Shallow Water Swimming vs. Deep Water Swimming

The essentials of swimming remain the same whether you’re paddling around a wading pool or taking a swim in the sea, far from coast. On the other hand, when swimming at significant depths, typically with the use of scuba gear, you must learn and abide by safety precautions and techniques. For beginning swimmers, just moving from the shallow to the deep end of the pool can be a meaningful transition.

Shallow vs. Deep Water: For Beginners

To the novice swimmer, paddling in deeper waters can be intimidating. Once you reach a depth where it’s impossible to touch down with your feet, you must have the ability to keep yourself afloat, reliably, or be under the keen supervision of your swim instructor. However, while learning to swim under the instruction of a qualified teacher, going straight into the deep end can prove useful because the deeper water gives you space to tread without touching down.

Moving to Deeper Water

Before you begin to swim in deeper water, learn to tread water effortlessly and confidently. Walk out to the spot in a swimming pool where you can just touch down with your toes. Spend a few minutes treading water there, making large and gentle scissor sweeps with your legs, and then move into slightly deeper water. Continue treading in the slightly deeper water, letting your legs extend fully during each stroke. Only practice this maneuver when you have a swim instructor or lifeguard available.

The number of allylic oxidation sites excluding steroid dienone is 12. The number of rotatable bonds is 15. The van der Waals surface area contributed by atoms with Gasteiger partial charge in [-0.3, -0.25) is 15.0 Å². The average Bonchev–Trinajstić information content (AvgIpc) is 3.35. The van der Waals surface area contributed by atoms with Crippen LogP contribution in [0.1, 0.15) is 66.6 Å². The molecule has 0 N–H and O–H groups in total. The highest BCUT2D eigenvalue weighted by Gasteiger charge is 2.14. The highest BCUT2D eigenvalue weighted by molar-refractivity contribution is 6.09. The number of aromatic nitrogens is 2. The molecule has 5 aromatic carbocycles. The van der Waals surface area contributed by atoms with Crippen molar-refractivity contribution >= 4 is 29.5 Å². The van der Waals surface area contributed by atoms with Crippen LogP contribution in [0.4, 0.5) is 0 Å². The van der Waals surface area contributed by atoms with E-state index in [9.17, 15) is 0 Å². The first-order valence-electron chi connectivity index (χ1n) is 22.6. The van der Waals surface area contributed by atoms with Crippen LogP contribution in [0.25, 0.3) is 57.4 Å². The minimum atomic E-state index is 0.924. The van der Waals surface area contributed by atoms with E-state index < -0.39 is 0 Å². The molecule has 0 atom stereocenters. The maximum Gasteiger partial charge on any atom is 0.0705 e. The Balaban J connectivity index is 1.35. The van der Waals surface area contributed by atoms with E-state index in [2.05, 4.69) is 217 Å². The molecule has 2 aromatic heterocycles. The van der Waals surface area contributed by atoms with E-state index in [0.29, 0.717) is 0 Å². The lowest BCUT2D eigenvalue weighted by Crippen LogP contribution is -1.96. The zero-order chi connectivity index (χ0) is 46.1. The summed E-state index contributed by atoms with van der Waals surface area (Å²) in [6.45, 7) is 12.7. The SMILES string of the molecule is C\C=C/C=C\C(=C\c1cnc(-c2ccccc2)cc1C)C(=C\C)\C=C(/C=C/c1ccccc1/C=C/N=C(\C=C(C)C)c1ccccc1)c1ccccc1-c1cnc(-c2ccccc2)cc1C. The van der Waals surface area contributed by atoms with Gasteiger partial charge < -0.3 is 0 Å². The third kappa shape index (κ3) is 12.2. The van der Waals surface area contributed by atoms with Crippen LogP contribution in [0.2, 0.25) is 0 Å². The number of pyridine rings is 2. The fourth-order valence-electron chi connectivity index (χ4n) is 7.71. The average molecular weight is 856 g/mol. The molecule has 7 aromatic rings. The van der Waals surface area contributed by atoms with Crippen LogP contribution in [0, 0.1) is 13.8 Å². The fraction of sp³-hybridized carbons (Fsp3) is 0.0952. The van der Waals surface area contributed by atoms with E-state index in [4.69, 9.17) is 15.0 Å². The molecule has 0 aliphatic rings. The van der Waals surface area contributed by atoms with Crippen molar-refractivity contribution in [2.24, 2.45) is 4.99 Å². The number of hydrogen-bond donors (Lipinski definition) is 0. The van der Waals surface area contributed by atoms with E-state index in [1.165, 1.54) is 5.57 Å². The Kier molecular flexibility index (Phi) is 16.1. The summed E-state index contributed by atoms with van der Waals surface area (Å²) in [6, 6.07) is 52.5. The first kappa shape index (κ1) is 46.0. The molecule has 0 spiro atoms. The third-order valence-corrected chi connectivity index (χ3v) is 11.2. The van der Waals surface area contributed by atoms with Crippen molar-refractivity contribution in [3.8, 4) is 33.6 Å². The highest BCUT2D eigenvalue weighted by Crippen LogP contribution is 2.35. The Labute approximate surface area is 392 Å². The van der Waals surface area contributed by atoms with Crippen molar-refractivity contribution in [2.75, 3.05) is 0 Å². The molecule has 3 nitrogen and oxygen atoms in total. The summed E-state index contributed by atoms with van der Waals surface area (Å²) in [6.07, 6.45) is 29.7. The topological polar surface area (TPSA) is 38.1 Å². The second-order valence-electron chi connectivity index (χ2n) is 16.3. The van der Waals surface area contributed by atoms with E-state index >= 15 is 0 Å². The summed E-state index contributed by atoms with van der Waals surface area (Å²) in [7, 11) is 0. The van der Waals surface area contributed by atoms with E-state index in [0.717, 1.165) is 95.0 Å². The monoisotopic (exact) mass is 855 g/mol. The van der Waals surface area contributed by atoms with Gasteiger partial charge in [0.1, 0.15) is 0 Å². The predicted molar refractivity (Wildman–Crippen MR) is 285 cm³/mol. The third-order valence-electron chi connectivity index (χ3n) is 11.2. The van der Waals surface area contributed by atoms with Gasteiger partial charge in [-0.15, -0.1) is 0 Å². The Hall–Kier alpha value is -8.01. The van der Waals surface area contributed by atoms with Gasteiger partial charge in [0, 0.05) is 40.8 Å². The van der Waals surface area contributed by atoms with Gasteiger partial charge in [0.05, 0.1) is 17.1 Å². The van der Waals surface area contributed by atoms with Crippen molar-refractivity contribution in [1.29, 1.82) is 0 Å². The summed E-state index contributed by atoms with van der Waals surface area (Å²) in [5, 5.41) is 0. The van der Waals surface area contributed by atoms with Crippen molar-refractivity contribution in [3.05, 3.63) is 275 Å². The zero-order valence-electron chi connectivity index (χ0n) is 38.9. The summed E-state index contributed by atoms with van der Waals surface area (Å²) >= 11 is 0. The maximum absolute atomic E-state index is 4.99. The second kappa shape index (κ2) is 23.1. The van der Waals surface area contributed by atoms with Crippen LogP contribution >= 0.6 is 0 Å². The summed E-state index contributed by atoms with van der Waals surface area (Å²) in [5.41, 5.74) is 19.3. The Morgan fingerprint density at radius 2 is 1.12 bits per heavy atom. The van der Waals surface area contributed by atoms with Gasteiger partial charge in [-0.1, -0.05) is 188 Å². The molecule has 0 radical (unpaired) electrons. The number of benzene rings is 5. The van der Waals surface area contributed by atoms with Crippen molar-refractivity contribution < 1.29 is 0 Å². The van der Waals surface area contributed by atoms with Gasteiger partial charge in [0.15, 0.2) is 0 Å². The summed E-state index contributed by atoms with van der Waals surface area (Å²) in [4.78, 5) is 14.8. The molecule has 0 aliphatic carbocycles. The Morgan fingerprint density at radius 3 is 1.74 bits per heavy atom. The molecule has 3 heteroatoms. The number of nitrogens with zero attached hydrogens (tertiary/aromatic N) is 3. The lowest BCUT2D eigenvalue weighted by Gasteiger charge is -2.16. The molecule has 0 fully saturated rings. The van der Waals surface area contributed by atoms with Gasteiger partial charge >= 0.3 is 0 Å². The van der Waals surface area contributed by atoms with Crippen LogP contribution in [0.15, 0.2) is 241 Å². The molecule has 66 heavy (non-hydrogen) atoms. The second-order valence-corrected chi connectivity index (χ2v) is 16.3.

Scuba Diving in Deep Water

If you’re swimming through deep water with the assistance of scuba gear, your swimming style will change somewhat because you no longer need to regularly move up to the surface for air. While you no longer need to concern yourself with moving upward to breathe, you do need to monitor your oxygen supply system carefully as you swim. Because you must divide your attention between your scuba equipment, your entry and exit procedures, and whatever sights you are taking in, swimming at deeper levels is best done once you are highly proficient at basic swimming strokes and can perform them effortlessly. To get certified to scuba dive, you might be required to swim 200 to 300 yards and show that you can tread water for at least 10 minutes.

-By Danielle Hill http://www.livestrong.com

References

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